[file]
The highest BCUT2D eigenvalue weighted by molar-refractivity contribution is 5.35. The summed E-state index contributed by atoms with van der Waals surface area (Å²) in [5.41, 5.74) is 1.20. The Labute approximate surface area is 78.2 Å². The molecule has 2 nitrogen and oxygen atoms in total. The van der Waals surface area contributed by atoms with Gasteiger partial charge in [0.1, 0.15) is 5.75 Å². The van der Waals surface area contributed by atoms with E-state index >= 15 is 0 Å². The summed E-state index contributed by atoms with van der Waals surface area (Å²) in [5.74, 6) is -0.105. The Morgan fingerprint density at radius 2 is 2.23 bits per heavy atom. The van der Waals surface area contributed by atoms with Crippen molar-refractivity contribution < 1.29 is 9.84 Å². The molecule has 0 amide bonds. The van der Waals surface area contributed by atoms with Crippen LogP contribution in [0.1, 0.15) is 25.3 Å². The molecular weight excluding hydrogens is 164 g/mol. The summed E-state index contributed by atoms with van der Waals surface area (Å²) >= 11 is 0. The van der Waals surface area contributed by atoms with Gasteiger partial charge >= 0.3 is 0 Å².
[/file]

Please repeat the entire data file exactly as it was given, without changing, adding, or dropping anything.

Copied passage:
The highest BCUT2D eigenvalue weighted by molar-refractivity contribution is 5.35. The summed E-state index contributed by atoms with van der Waals surface area (Å²) in [5.41, 5.74) is 1.20. The Labute approximate surface area is 78.2 Å². The molecule has 2 nitrogen and oxygen atoms in total. The van der Waals surface area contributed by atoms with Gasteiger partial charge in [0.1, 0.15) is 5.75 Å². The van der Waals surface area contributed by atoms with E-state index >= 15 is 0 Å². The summed E-state index contributed by atoms with van der Waals surface area (Å²) in [5.74, 6) is -0.105. The Morgan fingerprint density at radius 2 is 2.23 bits per heavy atom. The van der Waals surface area contributed by atoms with Crippen molar-refractivity contribution < 1.29 is 9.84 Å². The molecule has 0 amide bonds. The van der Waals surface area contributed by atoms with Crippen LogP contribution in [0.1, 0.15) is 25.3 Å². The molecular weight excluding hydrogens is 164 g/mol. The summed E-state index contributed by atoms with van der Waals surface area (Å²) >= 11 is 0. The van der Waals surface area contributed by atoms with Gasteiger partial charge >= 0.3 is 0 Å².